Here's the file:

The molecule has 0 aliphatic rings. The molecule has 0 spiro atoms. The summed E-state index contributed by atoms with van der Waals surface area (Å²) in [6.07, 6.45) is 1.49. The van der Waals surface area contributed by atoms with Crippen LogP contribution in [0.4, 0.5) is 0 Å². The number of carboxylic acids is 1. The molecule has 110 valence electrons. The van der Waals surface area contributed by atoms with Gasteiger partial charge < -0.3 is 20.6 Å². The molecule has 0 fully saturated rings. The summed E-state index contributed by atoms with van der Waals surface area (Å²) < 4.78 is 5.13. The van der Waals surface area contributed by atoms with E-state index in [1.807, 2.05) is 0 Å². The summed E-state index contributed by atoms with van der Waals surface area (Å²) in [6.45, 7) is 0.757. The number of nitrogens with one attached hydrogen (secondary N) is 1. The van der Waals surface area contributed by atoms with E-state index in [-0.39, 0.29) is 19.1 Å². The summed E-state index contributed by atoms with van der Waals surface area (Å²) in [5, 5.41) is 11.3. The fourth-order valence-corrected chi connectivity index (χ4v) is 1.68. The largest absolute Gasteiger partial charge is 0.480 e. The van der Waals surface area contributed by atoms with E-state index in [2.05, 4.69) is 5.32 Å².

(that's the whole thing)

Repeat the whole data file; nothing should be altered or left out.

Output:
The molecule has 0 aliphatic rings. The molecule has 0 spiro atoms. The summed E-state index contributed by atoms with van der Waals surface area (Å²) in [6.07, 6.45) is 1.49. The van der Waals surface area contributed by atoms with Crippen LogP contribution in [0.4, 0.5) is 0 Å². The number of carboxylic acids is 1. The molecule has 110 valence electrons. The van der Waals surface area contributed by atoms with Gasteiger partial charge < -0.3 is 20.6 Å². The molecule has 0 fully saturated rings. The summed E-state index contributed by atoms with van der Waals surface area (Å²) < 4.78 is 5.13. The van der Waals surface area contributed by atoms with E-state index in [1.807, 2.05) is 0 Å². The summed E-state index contributed by atoms with van der Waals surface area (Å²) in [6.45, 7) is 0.757. The number of nitrogens with one attached hydrogen (secondary N) is 1. The van der Waals surface area contributed by atoms with E-state index in [-0.39, 0.29) is 19.1 Å². The summed E-state index contributed by atoms with van der Waals surface area (Å²) in [5, 5.41) is 11.3. The fourth-order valence-corrected chi connectivity index (χ4v) is 1.68. The largest absolute Gasteiger partial charge is 0.480 e. The van der Waals surface area contributed by atoms with E-state index in [2.05, 4.69) is 5.32 Å².